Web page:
In order to use instructions in the RFU, the application code includes calls to the RFU, and the corresponding RFU mappings are contained in the instruction segment of that application. The RFU calls are made by special instructions which tell the processor to execute an RFU instruction. As part of this RFU call an instruction ID is specified which determines which specific instruction should be executed. If that instruction is present in the RFU, the result of that instruction is written to the destination register (also contained in the RFU call) during the instruction's writeback cycle. In this way, the RFU calls act just like any other instruction, fitting into the processor's standard execution pipeline. If the requested instruction is not currently loaded into the RFU, the host processor is stalled while the RFU fetches the instruction from memory and properly reconfigures itself. Note that this reconfiguration time can be quite significant. Thus, care must be taken to avoid constant reloading of the RFU.
Current RFU architectures (such as the PRISC system [Razdan94a, Razdan94b]) use a standard invocation model, where an instruction specifies the operations to perform, the operand source registers, and the destination register. This limits the complexity of the operations possible, and does not allow for concurrent operation of the RFU and the host processor. As part of this research we are developing a speculative execution model for computation, which promises greater performance and allows more complex functionality to be migrated to the reconfigurable logic. As shown in Figure 1, the reconfigurable logic could be given direct read access to a subset of the registers in the processor (either by adding read connections to the host's register file, or by creating a shadow register file which contains copies of those registers' values). An RFU configuration itself determines from which registers it reads its operands. A single RFU instruction can read from all of the registers connected to the RFU, allowing a single RFU instruction to use up to nine different operands. Thus, the RFU call consists of only the RFUOP opcode, indicating that an RFU instruction is being called, an ID operand specifying which instruction to call, and the destination register operand. Just as importantly, an RFU instruction currently loaded into the RFU does not have to wait for the occurrence of an RFU call in the instruction stream to begin executing, since it already knows which registers it needs to access. In fact, all loaded RFU instructions "speculatively" execute during every processor cycle, though their results are only written back to the register file when their corresponding RFU call is actually made. This means that an RFU instruction can in fact use multiple cycles to execute without stalling the host processor. For example, assume that RFU instruction #12 uses the values in register R0...R3, and these values are computed in the four previous cycles. The instruction stream for this situation might look like the following:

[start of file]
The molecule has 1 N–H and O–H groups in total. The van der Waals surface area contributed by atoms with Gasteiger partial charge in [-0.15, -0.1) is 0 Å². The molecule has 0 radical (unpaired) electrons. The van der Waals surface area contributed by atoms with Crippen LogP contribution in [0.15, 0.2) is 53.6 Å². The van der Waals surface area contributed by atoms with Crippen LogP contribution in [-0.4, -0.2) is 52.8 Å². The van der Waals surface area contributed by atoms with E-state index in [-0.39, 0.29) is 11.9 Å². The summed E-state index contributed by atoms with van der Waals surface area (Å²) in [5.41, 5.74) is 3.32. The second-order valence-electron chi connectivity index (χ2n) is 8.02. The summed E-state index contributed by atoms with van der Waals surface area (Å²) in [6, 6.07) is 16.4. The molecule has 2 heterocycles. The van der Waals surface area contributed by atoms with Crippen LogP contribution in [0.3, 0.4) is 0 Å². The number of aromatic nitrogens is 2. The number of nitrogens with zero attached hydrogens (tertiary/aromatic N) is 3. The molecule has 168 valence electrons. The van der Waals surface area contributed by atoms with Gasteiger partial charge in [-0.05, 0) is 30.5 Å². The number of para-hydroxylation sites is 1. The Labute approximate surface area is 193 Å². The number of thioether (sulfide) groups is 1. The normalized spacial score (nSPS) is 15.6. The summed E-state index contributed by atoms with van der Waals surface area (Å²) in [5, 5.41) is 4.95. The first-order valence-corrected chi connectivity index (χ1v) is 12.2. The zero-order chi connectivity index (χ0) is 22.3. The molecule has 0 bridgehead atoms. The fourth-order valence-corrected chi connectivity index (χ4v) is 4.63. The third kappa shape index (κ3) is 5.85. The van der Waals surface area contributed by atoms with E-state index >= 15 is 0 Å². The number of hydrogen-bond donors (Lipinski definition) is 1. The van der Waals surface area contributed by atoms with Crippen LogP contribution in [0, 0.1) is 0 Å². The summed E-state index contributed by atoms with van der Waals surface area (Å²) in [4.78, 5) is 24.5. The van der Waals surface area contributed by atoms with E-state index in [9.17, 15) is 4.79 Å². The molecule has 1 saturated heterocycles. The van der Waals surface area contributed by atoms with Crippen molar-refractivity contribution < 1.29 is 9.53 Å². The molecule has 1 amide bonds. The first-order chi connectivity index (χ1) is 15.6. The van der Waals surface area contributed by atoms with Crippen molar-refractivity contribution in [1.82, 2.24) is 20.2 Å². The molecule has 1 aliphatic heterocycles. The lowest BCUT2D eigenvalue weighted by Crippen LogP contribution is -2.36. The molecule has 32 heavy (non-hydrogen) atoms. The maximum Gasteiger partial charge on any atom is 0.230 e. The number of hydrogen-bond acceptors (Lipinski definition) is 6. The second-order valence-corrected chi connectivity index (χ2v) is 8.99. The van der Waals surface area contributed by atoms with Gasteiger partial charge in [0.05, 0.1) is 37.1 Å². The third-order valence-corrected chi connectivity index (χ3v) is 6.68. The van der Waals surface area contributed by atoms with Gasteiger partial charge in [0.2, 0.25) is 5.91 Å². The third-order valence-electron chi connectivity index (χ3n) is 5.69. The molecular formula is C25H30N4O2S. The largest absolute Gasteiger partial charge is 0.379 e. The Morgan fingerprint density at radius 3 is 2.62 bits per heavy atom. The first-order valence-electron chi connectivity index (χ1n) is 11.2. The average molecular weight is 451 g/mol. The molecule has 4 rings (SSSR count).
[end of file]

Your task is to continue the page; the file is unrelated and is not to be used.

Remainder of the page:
R0 = R8 - R9; R1 = R10 * 2; LOAD R2; LOAD R3; R16 = RFUOP #12;
In this example, while the RFU instruction might only have one cycle (its normal execute cycle) to use the value from register R3, it will have at least four cycles to use the value from R0, three cycles to use the value from R1, and two cycles to use the value from R2. As long as late-arriving operands are not needed until near the end of an RFU computation, much more complex operations can be done inside the RFU than are possible in a single clock cycle. Thus, with careful RFU mapping creation and register assignment very complicated computations can be performed.